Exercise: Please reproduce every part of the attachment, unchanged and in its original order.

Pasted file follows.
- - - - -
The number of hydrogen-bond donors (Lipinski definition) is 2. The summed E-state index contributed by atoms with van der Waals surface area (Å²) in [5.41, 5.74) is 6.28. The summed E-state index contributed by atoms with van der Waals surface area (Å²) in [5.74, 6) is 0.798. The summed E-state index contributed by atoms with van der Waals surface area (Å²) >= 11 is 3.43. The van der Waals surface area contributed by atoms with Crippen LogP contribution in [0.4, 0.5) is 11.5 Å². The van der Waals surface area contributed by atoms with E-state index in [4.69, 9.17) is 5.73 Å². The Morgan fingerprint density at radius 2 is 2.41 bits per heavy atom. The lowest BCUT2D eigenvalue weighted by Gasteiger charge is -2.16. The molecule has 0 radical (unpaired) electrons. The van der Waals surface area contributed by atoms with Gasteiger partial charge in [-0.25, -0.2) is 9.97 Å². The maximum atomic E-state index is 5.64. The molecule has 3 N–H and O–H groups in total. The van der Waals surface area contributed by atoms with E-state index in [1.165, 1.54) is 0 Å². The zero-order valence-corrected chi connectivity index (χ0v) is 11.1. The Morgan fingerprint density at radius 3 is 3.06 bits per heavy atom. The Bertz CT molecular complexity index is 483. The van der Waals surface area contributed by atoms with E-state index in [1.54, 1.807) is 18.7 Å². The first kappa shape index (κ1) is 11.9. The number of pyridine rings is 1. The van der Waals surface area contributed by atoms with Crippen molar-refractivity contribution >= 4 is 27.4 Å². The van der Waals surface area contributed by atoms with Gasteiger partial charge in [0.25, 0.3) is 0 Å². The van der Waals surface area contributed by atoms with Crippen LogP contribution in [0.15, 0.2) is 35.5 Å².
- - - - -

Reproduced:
The number of hydrogen-bond donors (Lipinski definition) is 2. The summed E-state index contributed by atoms with van der Waals surface area (Å²) in [5.41, 5.74) is 6.28. The summed E-state index contributed by atoms with van der Waals surface area (Å²) in [5.74, 6) is 0.798. The summed E-state index contributed by atoms with van der Waals surface area (Å²) >= 11 is 3.43. The van der Waals surface area contributed by atoms with Crippen LogP contribution in [0.4, 0.5) is 11.5 Å². The van der Waals surface area contributed by atoms with E-state index in [4.69, 9.17) is 5.73 Å². The Morgan fingerprint density at radius 2 is 2.41 bits per heavy atom. The lowest BCUT2D eigenvalue weighted by Gasteiger charge is -2.16. The molecule has 0 radical (unpaired) electrons. The van der Waals surface area contributed by atoms with Gasteiger partial charge in [-0.25, -0.2) is 9.97 Å². The maximum atomic E-state index is 5.64. The molecule has 3 N–H and O–H groups in total. The van der Waals surface area contributed by atoms with E-state index in [1.165, 1.54) is 0 Å². The zero-order valence-corrected chi connectivity index (χ0v) is 11.1. The Morgan fingerprint density at radius 3 is 3.06 bits per heavy atom. The Bertz CT molecular complexity index is 483. The van der Waals surface area contributed by atoms with E-state index in [1.54, 1.807) is 18.7 Å². The first kappa shape index (κ1) is 11.9. The number of pyridine rings is 1. The van der Waals surface area contributed by atoms with Crippen molar-refractivity contribution >= 4 is 27.4 Å². The van der Waals surface area contributed by atoms with Gasteiger partial charge in [0.25, 0.3) is 0 Å². The van der Waals surface area contributed by atoms with Crippen LogP contribution in [0.15, 0.2) is 35.5 Å².